The essential news source for the home improvement industry 25 AUGUST 2017

MAKE THE MOST OF GLEE Our 10-page special show preview



A look at the issues surrounding sales of corrosive chemicals p6

REPORT ON TOOLS The latest figures and analysis from AMA Research on what’s driving the tools market

p12 p18

GLOBAL DIY SUMMIT Part two of our report from the international conference


‘Repositioning of business’ hits Bunnings’ profits

Bunnings reported a £54 million loss before interest and tax for its first full financial year of trading its UK and Ireland business since the acquisition of Homebase, as the retailer counts the cost of new store openings and walking away from ‘softer’ product categories. The figure included £19 million- worth of “one-off transition and restructuring costs”, including overheads associated with the establishment of the Bunnings brand in the United Kingdom

and Ireland and the pilot store programme. Operating revenue for the

year reached £1,229 million but parent firm Wesfarmers said trading during the period was affected by “significant disruption”, as it worked to reposition the Homebase business to “a core home improvement and garden offer”. The repositioning of the business marks the first phase of Wesfarmers’ post-acquisition plan and saw the retailer invest in wider product ranges and greater

stock depth, as well as a focus on maintaining low prices. “The volume and pace of repositioning activity affected store execution and, consequently, trading performance,” said the company. Price deflation also had an impact, following the introduction of its everyday low pricing strategy. Sales of kitchen and

bathroom products were particularly disrupted by these changes to the business, as well as Bunnings’ decision to cease installation and in-home services within the category.

Sales growth in other core home improvement and garden categories was “encouraging”, said Bunnings. However it was insufficient to offset the decline in kitchen and bathroom sales, as well as the impact of the exit of non-core ranges, such as soft- furnishings and indoor furniture. Talking to DIY Week in June, Bunnings UK & Ireland MD PJ Davis said Bunnings had made the decision to walk away from a lucrative soft furnishings business because it did not fit with its core home improvement offer.

At the time, he said: “When

we repositioned the Homebase kitchen business, we walked away from about £50 million- worth of business. It was a big call… We also walked away from about £100 million-worth of business in soft furnishings.” He added that it had been “a strategic choice” that needed to be made, stating: “We don’t need soft furnishings to execute home improvement and that’s our belief.”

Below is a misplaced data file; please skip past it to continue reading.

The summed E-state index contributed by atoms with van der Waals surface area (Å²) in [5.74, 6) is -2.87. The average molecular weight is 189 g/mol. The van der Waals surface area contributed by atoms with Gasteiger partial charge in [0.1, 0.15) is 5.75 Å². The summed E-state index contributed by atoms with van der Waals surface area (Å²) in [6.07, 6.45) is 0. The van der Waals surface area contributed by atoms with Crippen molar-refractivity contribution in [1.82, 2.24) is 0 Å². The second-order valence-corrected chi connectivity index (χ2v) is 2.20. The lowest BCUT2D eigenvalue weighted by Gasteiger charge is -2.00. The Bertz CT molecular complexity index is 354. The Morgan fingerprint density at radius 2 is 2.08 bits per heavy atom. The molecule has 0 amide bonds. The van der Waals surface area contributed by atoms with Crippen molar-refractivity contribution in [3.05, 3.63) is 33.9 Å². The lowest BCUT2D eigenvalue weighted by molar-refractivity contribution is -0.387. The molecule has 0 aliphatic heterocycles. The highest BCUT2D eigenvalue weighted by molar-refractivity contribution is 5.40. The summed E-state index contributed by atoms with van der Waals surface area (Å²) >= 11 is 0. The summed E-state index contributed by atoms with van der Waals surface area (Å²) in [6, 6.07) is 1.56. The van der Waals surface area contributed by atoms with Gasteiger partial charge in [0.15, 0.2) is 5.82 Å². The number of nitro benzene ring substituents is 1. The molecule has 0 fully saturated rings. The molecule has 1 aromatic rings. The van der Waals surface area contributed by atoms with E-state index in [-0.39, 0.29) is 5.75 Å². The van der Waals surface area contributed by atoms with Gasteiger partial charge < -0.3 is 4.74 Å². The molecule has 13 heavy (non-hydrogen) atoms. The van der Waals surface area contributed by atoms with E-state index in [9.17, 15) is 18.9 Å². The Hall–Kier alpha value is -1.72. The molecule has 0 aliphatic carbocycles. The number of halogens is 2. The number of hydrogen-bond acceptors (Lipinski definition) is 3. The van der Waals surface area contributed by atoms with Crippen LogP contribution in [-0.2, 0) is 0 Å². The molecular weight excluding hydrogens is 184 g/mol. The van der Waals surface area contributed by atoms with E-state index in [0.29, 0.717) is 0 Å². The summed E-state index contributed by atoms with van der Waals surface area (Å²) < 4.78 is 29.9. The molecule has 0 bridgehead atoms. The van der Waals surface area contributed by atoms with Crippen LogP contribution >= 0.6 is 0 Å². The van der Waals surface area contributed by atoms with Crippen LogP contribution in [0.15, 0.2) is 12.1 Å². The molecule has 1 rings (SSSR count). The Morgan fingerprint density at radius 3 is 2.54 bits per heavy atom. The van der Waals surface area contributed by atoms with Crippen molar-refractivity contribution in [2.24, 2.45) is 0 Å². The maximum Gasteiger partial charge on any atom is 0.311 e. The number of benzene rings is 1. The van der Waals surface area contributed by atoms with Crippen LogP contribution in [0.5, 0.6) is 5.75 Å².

80% of top garden centres say no to bee-harming pesticides

Eight of the top 10 leading garden retailers and garden centres don’t want the flow- ering plants they sell to be grown with bee-harming neo- nicotinoid pesticides and have told suppliers not to use them, a Friends of the Earth (FOE) survey reveals. However, one of the biggest

garden retailers, Homebase, has yet to commit to working with suppliers to end the use of restricted neonicotinoids, despite being contacted by

thousands of people via an FOE online action.

The survey follows research by leading bee scientist Professor Dave Goulson, published earlier this summer which revealed that 70% of the plants tested from a number of stores contained neonicotinoid pesticides including three products restricted across Europe that have been found to pose a ‘high acute risk’ to honeybees. One of the retailers saying no to neonicotinoids is the UK’s

biggest garden centre Wyevale. It was urged to act on the chemicals earlier this year by over 18,000 Friends of the Earth supporters via an online action after tests revealed that they were selling plants containing neonicotinoids.

Wyevale has now confirmed with FOE that it does not want the three restricted neonicotinoids in its garden plants, saying: “we will be working harder to seek the…removal of the three European banned neonics

from the complete supply chain during 2018.”

Discussing the survey of the 10 leading garden retailers, FOE said it was delighted that these businesses “are responding to public concern and mounting scientific evidence by saying ‘no’ to plants grown with bee- harming chemicals”. Hillview is yet to respond to the survey. FOE bee campaigner Nick Rau said the organisation was “particularly pleased” that Wyevale has come on

board, adding: “We now urge Homebase to follow suit and reject these chemicals.” Earlier this year, B&Q became the first retailer to announce that it was banning suppliers from using all neonicotinoid pesticides in its flowering plant range from early next year.

FOE is urging the UK

government to back moves in the EU to permanently extend current neonicotinoid restrictions to all crops and commit to keeping any ban post-Brexit.


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